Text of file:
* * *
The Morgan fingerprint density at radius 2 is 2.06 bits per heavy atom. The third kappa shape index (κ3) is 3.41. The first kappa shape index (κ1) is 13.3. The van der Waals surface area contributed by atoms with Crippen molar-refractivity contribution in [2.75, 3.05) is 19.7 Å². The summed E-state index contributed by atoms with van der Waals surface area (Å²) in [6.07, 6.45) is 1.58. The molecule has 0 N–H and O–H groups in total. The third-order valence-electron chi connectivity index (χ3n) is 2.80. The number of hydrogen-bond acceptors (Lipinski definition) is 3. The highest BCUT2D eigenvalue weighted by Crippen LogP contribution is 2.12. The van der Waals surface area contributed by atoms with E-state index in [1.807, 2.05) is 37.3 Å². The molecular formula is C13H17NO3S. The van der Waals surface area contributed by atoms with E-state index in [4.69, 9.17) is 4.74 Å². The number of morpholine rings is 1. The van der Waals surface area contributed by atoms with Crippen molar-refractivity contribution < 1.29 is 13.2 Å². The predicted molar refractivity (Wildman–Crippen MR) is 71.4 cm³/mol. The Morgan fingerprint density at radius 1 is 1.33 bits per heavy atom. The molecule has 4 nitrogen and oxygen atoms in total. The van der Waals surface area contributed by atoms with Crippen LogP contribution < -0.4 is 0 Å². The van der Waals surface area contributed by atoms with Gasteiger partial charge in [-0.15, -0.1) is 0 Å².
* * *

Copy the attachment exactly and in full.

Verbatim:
The Morgan fingerprint density at radius 2 is 2.06 bits per heavy atom. The third kappa shape index (κ3) is 3.41. The first kappa shape index (κ1) is 13.3. The van der Waals surface area contributed by atoms with Crippen molar-refractivity contribution in [2.75, 3.05) is 19.7 Å². The summed E-state index contributed by atoms with van der Waals surface area (Å²) in [6.07, 6.45) is 1.58. The molecule has 0 N–H and O–H groups in total. The third-order valence-electron chi connectivity index (χ3n) is 2.80. The number of hydrogen-bond acceptors (Lipinski definition) is 3. The highest BCUT2D eigenvalue weighted by Crippen LogP contribution is 2.12. The van der Waals surface area contributed by atoms with E-state index in [1.807, 2.05) is 37.3 Å². The molecular formula is C13H17NO3S. The van der Waals surface area contributed by atoms with E-state index in [4.69, 9.17) is 4.74 Å². The number of morpholine rings is 1. The van der Waals surface area contributed by atoms with Crippen molar-refractivity contribution < 1.29 is 13.2 Å². The predicted molar refractivity (Wildman–Crippen MR) is 71.4 cm³/mol. The Morgan fingerprint density at radius 1 is 1.33 bits per heavy atom. The molecule has 4 nitrogen and oxygen atoms in total. The van der Waals surface area contributed by atoms with Crippen LogP contribution < -0.4 is 0 Å². The van der Waals surface area contributed by atoms with Gasteiger partial charge in [-0.15, -0.1) is 0 Å².